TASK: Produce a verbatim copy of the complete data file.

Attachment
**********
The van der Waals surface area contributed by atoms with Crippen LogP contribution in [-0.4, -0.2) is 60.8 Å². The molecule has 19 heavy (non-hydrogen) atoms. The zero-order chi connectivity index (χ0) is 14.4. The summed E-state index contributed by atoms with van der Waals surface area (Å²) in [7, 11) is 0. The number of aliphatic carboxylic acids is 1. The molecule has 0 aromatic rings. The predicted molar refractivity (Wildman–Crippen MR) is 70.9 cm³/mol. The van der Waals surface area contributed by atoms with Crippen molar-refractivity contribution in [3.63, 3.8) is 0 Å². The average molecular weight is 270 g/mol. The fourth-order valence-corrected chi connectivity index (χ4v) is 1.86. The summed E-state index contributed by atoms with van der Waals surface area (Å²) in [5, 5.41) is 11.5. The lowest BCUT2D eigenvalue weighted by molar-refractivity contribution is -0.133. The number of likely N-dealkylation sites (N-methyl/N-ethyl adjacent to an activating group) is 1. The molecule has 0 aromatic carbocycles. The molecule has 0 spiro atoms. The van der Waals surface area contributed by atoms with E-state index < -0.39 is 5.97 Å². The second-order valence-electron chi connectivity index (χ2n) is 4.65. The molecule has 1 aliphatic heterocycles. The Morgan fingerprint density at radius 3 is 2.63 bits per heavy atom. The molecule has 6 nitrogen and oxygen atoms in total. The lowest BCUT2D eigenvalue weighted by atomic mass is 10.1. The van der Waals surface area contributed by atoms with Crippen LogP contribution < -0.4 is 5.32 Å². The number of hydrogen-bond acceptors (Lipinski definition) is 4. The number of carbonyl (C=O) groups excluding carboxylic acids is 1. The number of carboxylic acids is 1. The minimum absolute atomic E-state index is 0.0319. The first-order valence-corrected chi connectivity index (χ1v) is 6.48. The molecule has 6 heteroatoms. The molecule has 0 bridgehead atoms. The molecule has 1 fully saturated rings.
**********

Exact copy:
The van der Waals surface area contributed by atoms with Crippen LogP contribution in [-0.4, -0.2) is 60.8 Å². The molecule has 19 heavy (non-hydrogen) atoms. The zero-order chi connectivity index (χ0) is 14.4. The summed E-state index contributed by atoms with van der Waals surface area (Å²) in [7, 11) is 0. The number of aliphatic carboxylic acids is 1. The molecule has 0 aromatic rings. The predicted molar refractivity (Wildman–Crippen MR) is 70.9 cm³/mol. The van der Waals surface area contributed by atoms with Crippen molar-refractivity contribution in [3.63, 3.8) is 0 Å². The average molecular weight is 270 g/mol. The fourth-order valence-corrected chi connectivity index (χ4v) is 1.86. The summed E-state index contributed by atoms with van der Waals surface area (Å²) in [5, 5.41) is 11.5. The lowest BCUT2D eigenvalue weighted by molar-refractivity contribution is -0.133. The number of likely N-dealkylation sites (N-methyl/N-ethyl adjacent to an activating group) is 1. The molecule has 0 aromatic carbocycles. The molecule has 0 spiro atoms. The van der Waals surface area contributed by atoms with E-state index < -0.39 is 5.97 Å². The second-order valence-electron chi connectivity index (χ2n) is 4.65. The molecule has 1 aliphatic heterocycles. The Morgan fingerprint density at radius 3 is 2.63 bits per heavy atom. The molecule has 6 nitrogen and oxygen atoms in total. The lowest BCUT2D eigenvalue weighted by atomic mass is 10.1. The van der Waals surface area contributed by atoms with Crippen LogP contribution < -0.4 is 5.32 Å². The number of hydrogen-bond acceptors (Lipinski definition) is 4. The number of carbonyl (C=O) groups excluding carboxylic acids is 1. The number of carboxylic acids is 1. The minimum absolute atomic E-state index is 0.0319. The first-order valence-corrected chi connectivity index (χ1v) is 6.48. The molecule has 6 heteroatoms. The molecule has 0 bridgehead atoms. The molecule has 1 fully saturated rings.